Improved Stability Of Live, Attenuated Vaccine gdhA Derivative Pasteurella Multocida B:2 By Freeze Drying Technique

The use of live attenuated vaccine gdhA derivative Pasteurella multocida B:2 that can be administered intranasally is an alternative way to protect cattle and buffaloes from hemorrhagic septicaemi disease and increase vaccination coverage. Despite its proven record, however, there has been limited success in the development of a commercial live attenuated vaccine that is associated with the difficulty in maintaining the stability during long-term storage and the possibility of temperature variations during shipment.

The live attenuated vaccine mutant P. multocida B:2 was reported to survive only up to a maximum of 2 months in its liquid form (Oslan, 2013). Therefore, an efficient formulation strategy, particularly as a solid vaccine formulation, must be established to maximize the survival rate and extend the shelf life besides improving the activity of bacterial cells of the live vaccine. Furthermore, solid vaccine formulations may also overcome the drawbacks of hypodermic needle-based syringe injection liquid and also will be made easier for shipment as compared to liquid injectable vaccines that generally occupy large cargo sizes (Saroja et al., 2011).

Freeze-drying is an established method to formulate solid form biological products and preserve microorganisms in the most stable state by removing cellular fluid (Prakash et al., 2013). Nonetheless, freeze-drying might expose the bacterial cells to additional stressful processing step and hence reducing their viability. In general, freeze drying starts with a freezing step, followed by sublimation and desorption of the water from the product (Dietrich et al., 2016).  A protective agent that is added to sample prior to freeze-drying may provide stability and protection against other inactivating mechanisms such as denaturation of sensitive proteins and decreased viability of many cell types (Carvalho et al., 2004)

Varying freezing-drying conditions during the freeze-drying of mutant P. multocida B:2 using a pilot-scale freeze-dryer (Epsilon 1-8D, Martin Christ, Germany) significantly affecting the cells survival rate. Longer durations of pre-freezing (-30°C, 1 bar) and main or primary drying (-30°C, 0.01 mbar) with a shorter final drying (0.001 mbar) steps for 24, 30 and 0.25 hours, respectively appeared to be a better strategy in preserving cell viability of P. multocida B:2 as compared to the other freeze-drying cycle with 10, 14 and 0.5 hours duration, respectively. An ample duration is required to fully convert the liquid product into ice crystal during the pre-freezing step to produce large contiguous ice crystals (Saclier et al., 2010). Besides, an adequate duration for primary drying is also important in ensuring a complete drying with low moisture content, which can further provide long-term storage stability of the powdered cell product obtained.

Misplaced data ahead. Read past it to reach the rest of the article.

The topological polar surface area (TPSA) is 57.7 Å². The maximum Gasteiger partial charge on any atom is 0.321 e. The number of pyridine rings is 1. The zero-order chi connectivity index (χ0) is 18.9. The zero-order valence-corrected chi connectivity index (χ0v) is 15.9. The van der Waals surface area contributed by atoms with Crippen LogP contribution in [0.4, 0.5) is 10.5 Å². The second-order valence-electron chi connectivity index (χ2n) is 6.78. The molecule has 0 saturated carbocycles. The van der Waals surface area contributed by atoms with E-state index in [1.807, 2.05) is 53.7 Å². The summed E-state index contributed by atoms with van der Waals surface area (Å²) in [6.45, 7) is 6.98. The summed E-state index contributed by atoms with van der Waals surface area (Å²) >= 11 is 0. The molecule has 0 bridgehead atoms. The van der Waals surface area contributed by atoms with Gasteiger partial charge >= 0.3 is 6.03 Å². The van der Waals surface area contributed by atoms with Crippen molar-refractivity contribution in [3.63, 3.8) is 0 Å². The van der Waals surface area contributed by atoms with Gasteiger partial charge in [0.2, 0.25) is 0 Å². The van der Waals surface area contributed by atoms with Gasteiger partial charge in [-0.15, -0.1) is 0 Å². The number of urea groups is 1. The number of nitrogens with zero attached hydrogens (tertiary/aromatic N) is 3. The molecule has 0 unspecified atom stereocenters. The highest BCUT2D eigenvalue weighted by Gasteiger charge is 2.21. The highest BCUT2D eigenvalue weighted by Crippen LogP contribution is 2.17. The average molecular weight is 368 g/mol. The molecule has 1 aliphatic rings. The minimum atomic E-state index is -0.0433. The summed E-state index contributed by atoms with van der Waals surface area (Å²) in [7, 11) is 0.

Table 1. The viability of mutant P.multocida B:2 cells formulated with 10% (w/v) of protective agents after freeze-drying process. Credit: Oslan et al., 2017, reproduced with permission from Elsevier.

As tabulated in Table 1, among the fifteen protective agents tested, the highest percentages of viable cells were recorded with 10% (w/v) of sucrose and trehalose, resulting in 94.5% and 93%, respectively. Freeze dried mutant P. multocida B:2 cells in trehalose (Figure 1. (c)) or the mixture of trehalose and skimmed milk (Figure 1 (d)) displayed the cell wall and membrane in a good condition as compared to cells in distilled water (Figure 1(b)) that revealed a cell surface damage with shrinking and wrinkling. Lactose (10% w/v) used singly or in combination with 10% (w/v) of skimmed milk only managed to partially protect cells from the freeze-drying conditions with cell viability of 54%.

Figure 1. Scanning electron microscopy (SEM) images of freeze-dried mutant P. multocida B:2 cells in the presence and absence of protectants at magnification of ×10 000; (a) fresh cells without protectant, (b) cells in distilled water (control), (c) cells in trehalose (10% (w/v)), (d) cells in skimmed milk (10% (w/v)) and trehalose (10% (w/v)). Edited from Oslan et al., 2017.

In the meantime, the use of nitrogen compounds was inefficient in protecting mutant P. multocida B:2 cells at all tested concentrations. During storage study, freeze dried P. multocida B:2 in trehalose appeared to be the most stable with cell viability higher than 105 cfu/mL while storing at -30°C and 4 °C for up to 12 and 6 months, respectively. The cell viability that was maintained at higher than 105 cfu/mL during those storage periods is in the range of acceptable level (105 to 107 cfu/mL) for use in vaccination to control HS disease.

In general, the study revealed that besides protective agent formulation, the conditions applied during freeze drying technique also appeared to significantly influence the cells survivality. The conditions must hence be comprehensively verified and optimized in ensuring the vaccine product containing attenuated live cells of the highest quality and effectiveness.

These findings are described in the article entitled Improved stability of live attenuated vaccine gdhA derivative Pasteurella multocida B:2 by freeze drying method for use as animal vaccine, published in the journal Cryobiology.  This work was conducted by Oslan S.N.H, Halim M., N Ramle N.A,  Saad M.Z.,  Tan J.S,  M.R.,  and Ariff A.B from the Universiti Putra Malaysia and Universiti Sains Malaysia.


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